Former Muslim shares Gospel amid Toronto's ethnic diversity

TORONTO, Ontario (BP)--A former Muslim, North American Mission Board missionary Zayan's* conversion to Christianity set his life on a path of sharing his faith no matter the cost.

Born to Muslim parents in Pakistan, Zayan was raised like most Muslim children in the upper caste. By age 8, he had studied the entire Quran and learned how to follow the practices of Islam.

Zayan left Pakistan to pursue a Ph.D. in Europe when he was 25. When he met a group of Christian students who told him about a loving God who meets people's needs, Zayan heard the message at a time when he felt utterly hopeless, and he gave his life to Christ.

It took him awhile before he found the courage to write to his family in Pakistan about his new life. His father became angry and didn't accept Zayan as a Christian.

"My family said I was dead to them and to never come back home," Zayan recalled. "But I have no regrets. Praise God, He took me from there and gave me love I never knew."

Eventually, God sent Zayan back to Pakistan to share the Gospel with his people and help start churches.

"There was so much joy going back with a different mandate and challenge." Zayan said. "The people there are very hard, disappointed and disoriented, but you love them and that makes the whole difference.

"We had a tremendous opportunity to share the Gospel." He saw many people convert to Christianity, even his own sister.

In addition to starting churches, Zayan helped start schools for Pakistani Christian children living on the streets with no means of getting an education.

After many years of ministry in Pakistan, Zayan began to receive letters from the Pakistani government warning him to leave the country because his life was in danger. He and his wife Aiza* escaped to Canada, where they found "such a freedom here we never knew."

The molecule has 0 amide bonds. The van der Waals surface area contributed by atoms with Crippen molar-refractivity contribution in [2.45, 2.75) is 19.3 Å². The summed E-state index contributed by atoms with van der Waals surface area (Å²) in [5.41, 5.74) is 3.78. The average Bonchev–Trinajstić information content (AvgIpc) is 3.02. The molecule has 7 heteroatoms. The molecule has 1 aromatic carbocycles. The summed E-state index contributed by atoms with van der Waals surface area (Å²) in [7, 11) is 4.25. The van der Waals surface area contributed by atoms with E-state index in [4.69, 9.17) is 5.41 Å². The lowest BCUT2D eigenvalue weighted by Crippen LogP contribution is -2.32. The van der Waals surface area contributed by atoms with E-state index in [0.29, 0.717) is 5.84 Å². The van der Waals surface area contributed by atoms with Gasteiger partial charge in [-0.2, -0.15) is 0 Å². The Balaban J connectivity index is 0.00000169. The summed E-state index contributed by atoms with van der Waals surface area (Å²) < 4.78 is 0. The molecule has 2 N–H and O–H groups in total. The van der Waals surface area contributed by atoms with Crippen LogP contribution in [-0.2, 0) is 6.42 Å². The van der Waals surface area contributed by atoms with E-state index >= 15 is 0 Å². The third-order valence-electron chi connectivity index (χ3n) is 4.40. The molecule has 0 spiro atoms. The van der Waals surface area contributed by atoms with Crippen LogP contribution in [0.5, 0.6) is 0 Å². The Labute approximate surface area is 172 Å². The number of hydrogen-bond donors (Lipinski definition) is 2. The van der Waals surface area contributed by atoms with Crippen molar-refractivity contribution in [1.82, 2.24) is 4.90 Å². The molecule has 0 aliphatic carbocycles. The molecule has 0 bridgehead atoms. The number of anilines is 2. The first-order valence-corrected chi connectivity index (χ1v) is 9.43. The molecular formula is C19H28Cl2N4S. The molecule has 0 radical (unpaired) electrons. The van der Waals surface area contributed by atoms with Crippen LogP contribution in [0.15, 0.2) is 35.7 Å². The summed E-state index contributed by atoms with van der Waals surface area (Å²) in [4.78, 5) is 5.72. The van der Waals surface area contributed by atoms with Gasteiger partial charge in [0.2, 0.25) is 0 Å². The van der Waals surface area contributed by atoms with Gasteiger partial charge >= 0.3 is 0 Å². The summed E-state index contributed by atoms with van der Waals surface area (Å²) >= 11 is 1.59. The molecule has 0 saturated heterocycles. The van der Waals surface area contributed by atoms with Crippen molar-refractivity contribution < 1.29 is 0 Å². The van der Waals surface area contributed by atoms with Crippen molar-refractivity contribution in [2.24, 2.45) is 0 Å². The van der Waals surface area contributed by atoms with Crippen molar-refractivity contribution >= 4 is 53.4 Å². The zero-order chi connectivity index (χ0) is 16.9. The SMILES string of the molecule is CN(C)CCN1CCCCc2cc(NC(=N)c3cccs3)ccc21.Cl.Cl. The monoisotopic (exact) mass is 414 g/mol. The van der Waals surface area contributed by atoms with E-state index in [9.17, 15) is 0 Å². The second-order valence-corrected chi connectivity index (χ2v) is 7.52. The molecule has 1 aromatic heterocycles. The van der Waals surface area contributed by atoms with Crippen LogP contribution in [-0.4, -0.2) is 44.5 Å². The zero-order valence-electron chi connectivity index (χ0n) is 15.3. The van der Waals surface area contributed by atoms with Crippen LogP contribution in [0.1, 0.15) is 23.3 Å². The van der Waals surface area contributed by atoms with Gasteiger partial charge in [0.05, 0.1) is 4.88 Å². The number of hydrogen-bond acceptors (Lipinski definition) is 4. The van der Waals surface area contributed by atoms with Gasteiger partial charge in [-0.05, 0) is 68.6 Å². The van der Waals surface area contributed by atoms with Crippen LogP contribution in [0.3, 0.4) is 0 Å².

Zayan and Aiza were surprised that a neighborhood of Toronto seemed so much like Pakistan and southern Asia.

"There were more people with the turban and Pakistani and Indian dress who spoke the same language," Zayan said. "We started building friendships and sharing God's Word with them."

Toronto is one of North America's most ethnically diverse cities. More than 50 percent of the population was born outside of Canada, according to Jeff Christopherson, NAMB missionary and church planting strategist for southern Ontario. Christopherson is always on the lookout for indigenous leaders from people groups around the world who have a heart to reach their people. When he met Zayan and Aiza he asked if they would help reach south Asians in Toronto and eventually start a church.

The invitation resonated, with Aiza noting, "I knew God had a different plan for us in this city."

Many Pakistanis and other south Asians use public transportation to get to and from work, so Zayan and Aiza began traveling the city by bus looking for people who speak one of the nine languages they speak.

"We sit next to them and start talking," Zayan said. "We get their names and addresses so we can visit them. It's a good way to reach out."

Because they speak so many languages, the Zayan and Aiza are able to connect with many people groups.

"God's words will speak to their heart in their own language," Aiza said. "It has much deeper meaning and value than any other language. It's much sweeter to them."

When immigrants first arrive in Toronto they are in culture shock and "lonely and desperate," Zayan said, so he and his wife help them find apartments, furniture, even jobs as they adapt to their new surroundings.

Zayan and Aiza have been working primarily among Hindu, Sikh and Muslim groups. They have started a couple of Bible studies that they hope will grow into a church. Many of these people would never be in the same room in their home countries. One meets in the home of a Sikh family who accepted Jesus two years ago.

"We have a such a passion for these people," Aiza said. "We see them struggling in the same way as they struggle in Pakistan. Our heart breaks because they are not free in this country. So we really want to share God's love with them that they may understand all this freedom in Christ."


Carol Pipes is a writer for the North American Mission Board.

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